The TGA has launched a consultation process on proposals that aim to curb the use of nicotine vaping products by children and adolescents.
Health minister Mark Butler officially launched the six-week consultation process that is seeking feedback on tougher import controls, the pre-market TGA assessment of nicotine vaping products against a product standard, minimum quality and safety standards to make them less attractive to children and adolescents, and clarifying the status of nicotine vaping products as therapeutic goods.
Mr Butler launched the new consultation process on the tenth anniversary of the adoption of tobacco plain packaging laws.
"But I've heard a very clear message from the public health sector, and from parents and school communities that these vapes that are marketed out there with pink unicorns, bubble gum flavours, fruit flavours - they are not being marketed to adults. That is clearly a marketing that's pitched to young children and very young adolescents," he said.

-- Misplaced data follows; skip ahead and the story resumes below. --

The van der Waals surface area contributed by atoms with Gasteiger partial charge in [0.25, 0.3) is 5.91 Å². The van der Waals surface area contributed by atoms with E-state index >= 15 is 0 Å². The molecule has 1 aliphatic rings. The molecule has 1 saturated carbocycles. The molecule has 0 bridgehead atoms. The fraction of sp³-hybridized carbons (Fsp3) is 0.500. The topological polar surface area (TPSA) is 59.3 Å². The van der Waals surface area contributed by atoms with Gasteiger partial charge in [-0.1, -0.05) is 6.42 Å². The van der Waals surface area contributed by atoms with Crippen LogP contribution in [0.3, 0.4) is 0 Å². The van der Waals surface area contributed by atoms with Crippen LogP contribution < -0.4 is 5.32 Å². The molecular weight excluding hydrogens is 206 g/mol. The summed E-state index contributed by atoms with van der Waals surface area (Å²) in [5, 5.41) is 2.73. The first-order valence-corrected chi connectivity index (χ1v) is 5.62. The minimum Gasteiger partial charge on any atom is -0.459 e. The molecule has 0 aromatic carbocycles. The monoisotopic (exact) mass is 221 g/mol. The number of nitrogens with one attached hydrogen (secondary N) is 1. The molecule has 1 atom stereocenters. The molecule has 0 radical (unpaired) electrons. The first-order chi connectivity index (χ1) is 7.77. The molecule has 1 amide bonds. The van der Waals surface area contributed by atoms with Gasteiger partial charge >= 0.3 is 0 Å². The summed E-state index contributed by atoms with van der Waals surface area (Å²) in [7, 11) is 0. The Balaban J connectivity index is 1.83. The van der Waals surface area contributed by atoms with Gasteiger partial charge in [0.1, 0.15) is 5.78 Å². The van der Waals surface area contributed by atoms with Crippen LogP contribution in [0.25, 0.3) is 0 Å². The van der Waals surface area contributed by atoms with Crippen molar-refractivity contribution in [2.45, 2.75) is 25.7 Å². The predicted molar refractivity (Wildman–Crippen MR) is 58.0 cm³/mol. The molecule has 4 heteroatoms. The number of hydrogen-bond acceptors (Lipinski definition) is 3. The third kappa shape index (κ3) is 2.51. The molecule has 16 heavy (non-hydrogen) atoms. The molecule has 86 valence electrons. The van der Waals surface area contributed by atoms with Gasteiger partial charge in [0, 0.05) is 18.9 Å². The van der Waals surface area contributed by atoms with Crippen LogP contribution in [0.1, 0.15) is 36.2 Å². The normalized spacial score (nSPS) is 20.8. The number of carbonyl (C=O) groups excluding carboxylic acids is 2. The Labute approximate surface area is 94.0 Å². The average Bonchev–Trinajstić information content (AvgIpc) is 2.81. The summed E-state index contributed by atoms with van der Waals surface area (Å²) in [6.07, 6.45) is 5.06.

"We know that particularly over the period of COVID vaping rates skyrocketed and we now have a very serious challenge ahead of us, which is why we need all levels and agencies of government in on this. We need not just health portfolios, but policing and border control portfolios as well. We've begun that discussion in our short few months in government. I know state Health Ministers keep telling me at our regular meetings, they want to see coordinated action. We've got a meeting in January, particularly to start talking these issues through."
At present, nicotine vaping products can only be lawfully obtained from a pharmacy with a prescription.
Mr Butler did not rule out the adoption of a regime similar to that in New Zealand where the products are widely available.